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Asenapine monotherapy in the acute treatment of both schizophrenia and bipolar I disorder

Authors Bishara D, Taylor D

Published 21 September 2009 Volume 2009:5 Pages 483—490

DOI https://doi.org/10.2147/NDT.S5742

Review by Single-blind

Peer reviewer comments 2


Delia Bishara1, David Taylor1,2

1Pharmacy Department, South London and Maudsley NHS Foundation Trust, Denmark Hill, London, UK; 2Division of Pharmaceutical Sciences, King’s College, London, UK

Abstract: Asenapine is a new atypical antipsychotic agent currently under development for the treatment of schizophrenia and bipolar disorder. It has high affinity for various receptors including antagonism at 5HT2A, 5HT2B, 5HT2C, 5HT6 and 5HT7 serotonergic receptor subtypes, α1A, α2A, α2B and α2C adrenergic and D3 and D4 dopaminergic receptors. As with other atypicals, asenapine exhibits a high 5HT2A:D2 affinity ratio. Although similar to clozapine in its multitarget profile, it shows no appreciable affinity for muscarinic receptors. Asenapine has shown efficacy in alleviating both positive and negative symptoms of schizophrenia compared with placebo. Although promising, further studies are required in order to determine whether it has advantages over placebo and other antipsychotics in alleviating cognitive impairment associated with schizophrenia. It has also shown long-term efficacy comparable with olanzapine in bipolar I disorder. Asenapine is generally well tolerated and appears to be metabolically neutral. It has low propensity to cause weight gain and prolactin elevation. There were no concerns in the studies about its effects on the cardiovascular system and QTc prolongation. The incidence of extrapyramidal symptoms with asenapine however has been found to be higher than that with olanzapine. It may be a useful alternative to aripiprazole in schizophrenia and bipolar disorder in patients who are at high risk of metabolic abnormalities.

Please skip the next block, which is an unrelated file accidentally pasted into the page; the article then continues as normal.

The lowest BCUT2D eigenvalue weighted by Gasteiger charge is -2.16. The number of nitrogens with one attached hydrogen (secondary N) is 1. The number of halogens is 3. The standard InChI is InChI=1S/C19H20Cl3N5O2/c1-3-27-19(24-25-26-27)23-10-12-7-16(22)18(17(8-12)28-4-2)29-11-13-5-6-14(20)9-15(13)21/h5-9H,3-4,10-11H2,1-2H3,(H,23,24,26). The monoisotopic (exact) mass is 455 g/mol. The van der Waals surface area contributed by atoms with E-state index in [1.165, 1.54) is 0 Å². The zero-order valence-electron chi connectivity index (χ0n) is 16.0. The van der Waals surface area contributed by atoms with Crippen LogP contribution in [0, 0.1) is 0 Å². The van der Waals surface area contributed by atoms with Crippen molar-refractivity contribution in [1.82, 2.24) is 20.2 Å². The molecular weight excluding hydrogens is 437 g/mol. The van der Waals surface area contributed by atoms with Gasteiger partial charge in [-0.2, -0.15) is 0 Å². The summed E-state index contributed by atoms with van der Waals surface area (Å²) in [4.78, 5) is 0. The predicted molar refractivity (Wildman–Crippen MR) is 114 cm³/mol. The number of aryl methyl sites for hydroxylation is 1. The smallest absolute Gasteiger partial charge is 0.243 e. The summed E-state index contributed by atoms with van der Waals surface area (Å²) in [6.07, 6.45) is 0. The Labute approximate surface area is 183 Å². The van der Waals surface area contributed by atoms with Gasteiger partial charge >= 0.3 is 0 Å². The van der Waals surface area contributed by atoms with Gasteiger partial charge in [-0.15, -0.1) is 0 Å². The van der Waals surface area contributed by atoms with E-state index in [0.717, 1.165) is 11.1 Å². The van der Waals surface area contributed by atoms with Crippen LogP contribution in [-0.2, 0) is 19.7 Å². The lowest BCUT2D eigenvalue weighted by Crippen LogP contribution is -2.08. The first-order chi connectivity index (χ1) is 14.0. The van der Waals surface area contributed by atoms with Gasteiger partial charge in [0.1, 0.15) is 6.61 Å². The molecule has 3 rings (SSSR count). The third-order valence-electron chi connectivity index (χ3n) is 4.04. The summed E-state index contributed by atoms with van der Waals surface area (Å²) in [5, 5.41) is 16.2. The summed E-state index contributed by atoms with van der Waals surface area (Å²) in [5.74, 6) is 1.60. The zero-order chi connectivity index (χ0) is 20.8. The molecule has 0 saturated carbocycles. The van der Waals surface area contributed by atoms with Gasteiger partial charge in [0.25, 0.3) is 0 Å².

Keywords: asenapine, schizophrenia, bipolar I disorder, antipsychotics

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